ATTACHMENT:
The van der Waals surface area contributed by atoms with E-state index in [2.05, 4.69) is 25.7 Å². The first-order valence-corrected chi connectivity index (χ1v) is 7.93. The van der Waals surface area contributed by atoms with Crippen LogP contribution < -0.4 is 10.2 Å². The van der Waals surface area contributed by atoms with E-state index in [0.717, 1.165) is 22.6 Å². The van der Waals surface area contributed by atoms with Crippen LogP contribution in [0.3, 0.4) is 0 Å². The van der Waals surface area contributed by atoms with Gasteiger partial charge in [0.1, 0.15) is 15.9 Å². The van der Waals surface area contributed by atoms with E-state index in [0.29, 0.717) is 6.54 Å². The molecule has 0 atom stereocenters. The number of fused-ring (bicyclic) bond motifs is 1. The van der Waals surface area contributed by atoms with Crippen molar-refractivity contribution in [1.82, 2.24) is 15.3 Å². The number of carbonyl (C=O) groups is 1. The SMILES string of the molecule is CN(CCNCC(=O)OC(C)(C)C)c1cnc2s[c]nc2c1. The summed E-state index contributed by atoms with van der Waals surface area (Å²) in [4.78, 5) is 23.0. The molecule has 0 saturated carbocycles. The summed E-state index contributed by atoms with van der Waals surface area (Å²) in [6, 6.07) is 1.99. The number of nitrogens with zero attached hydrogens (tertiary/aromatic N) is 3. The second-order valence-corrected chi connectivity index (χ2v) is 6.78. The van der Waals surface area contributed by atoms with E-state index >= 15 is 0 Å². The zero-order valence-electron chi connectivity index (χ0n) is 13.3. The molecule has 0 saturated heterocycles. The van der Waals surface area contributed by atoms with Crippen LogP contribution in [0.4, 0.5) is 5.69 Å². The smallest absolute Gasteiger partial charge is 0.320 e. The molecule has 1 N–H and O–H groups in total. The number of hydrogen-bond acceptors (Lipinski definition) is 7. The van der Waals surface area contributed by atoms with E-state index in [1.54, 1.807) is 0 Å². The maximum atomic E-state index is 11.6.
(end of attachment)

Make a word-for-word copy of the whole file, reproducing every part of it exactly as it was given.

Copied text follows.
The van der Waals surface area contributed by atoms with E-state index in [2.05, 4.69) is 25.7 Å². The first-order valence-corrected chi connectivity index (χ1v) is 7.93. The van der Waals surface area contributed by atoms with Crippen LogP contribution < -0.4 is 10.2 Å². The van der Waals surface area contributed by atoms with E-state index in [0.717, 1.165) is 22.6 Å². The van der Waals surface area contributed by atoms with Crippen LogP contribution in [0.3, 0.4) is 0 Å². The van der Waals surface area contributed by atoms with Gasteiger partial charge in [0.1, 0.15) is 15.9 Å². The van der Waals surface area contributed by atoms with E-state index in [0.29, 0.717) is 6.54 Å². The molecule has 0 atom stereocenters. The number of fused-ring (bicyclic) bond motifs is 1. The van der Waals surface area contributed by atoms with Crippen molar-refractivity contribution in [1.82, 2.24) is 15.3 Å². The number of carbonyl (C=O) groups is 1. The SMILES string of the molecule is CN(CCNCC(=O)OC(C)(C)C)c1cnc2s[c]nc2c1. The summed E-state index contributed by atoms with van der Waals surface area (Å²) in [4.78, 5) is 23.0. The molecule has 0 saturated carbocycles. The summed E-state index contributed by atoms with van der Waals surface area (Å²) in [6, 6.07) is 1.99. The number of nitrogens with zero attached hydrogens (tertiary/aromatic N) is 3. The second-order valence-corrected chi connectivity index (χ2v) is 6.78. The van der Waals surface area contributed by atoms with E-state index >= 15 is 0 Å². The zero-order valence-electron chi connectivity index (χ0n) is 13.3. The molecule has 0 saturated heterocycles. The van der Waals surface area contributed by atoms with Crippen LogP contribution in [0.4, 0.5) is 5.69 Å². The smallest absolute Gasteiger partial charge is 0.320 e. The molecule has 1 N–H and O–H groups in total. The number of hydrogen-bond acceptors (Lipinski definition) is 7. The van der Waals surface area contributed by atoms with E-state index in [1.54, 1.807) is 0 Å². The maximum atomic E-state index is 11.6.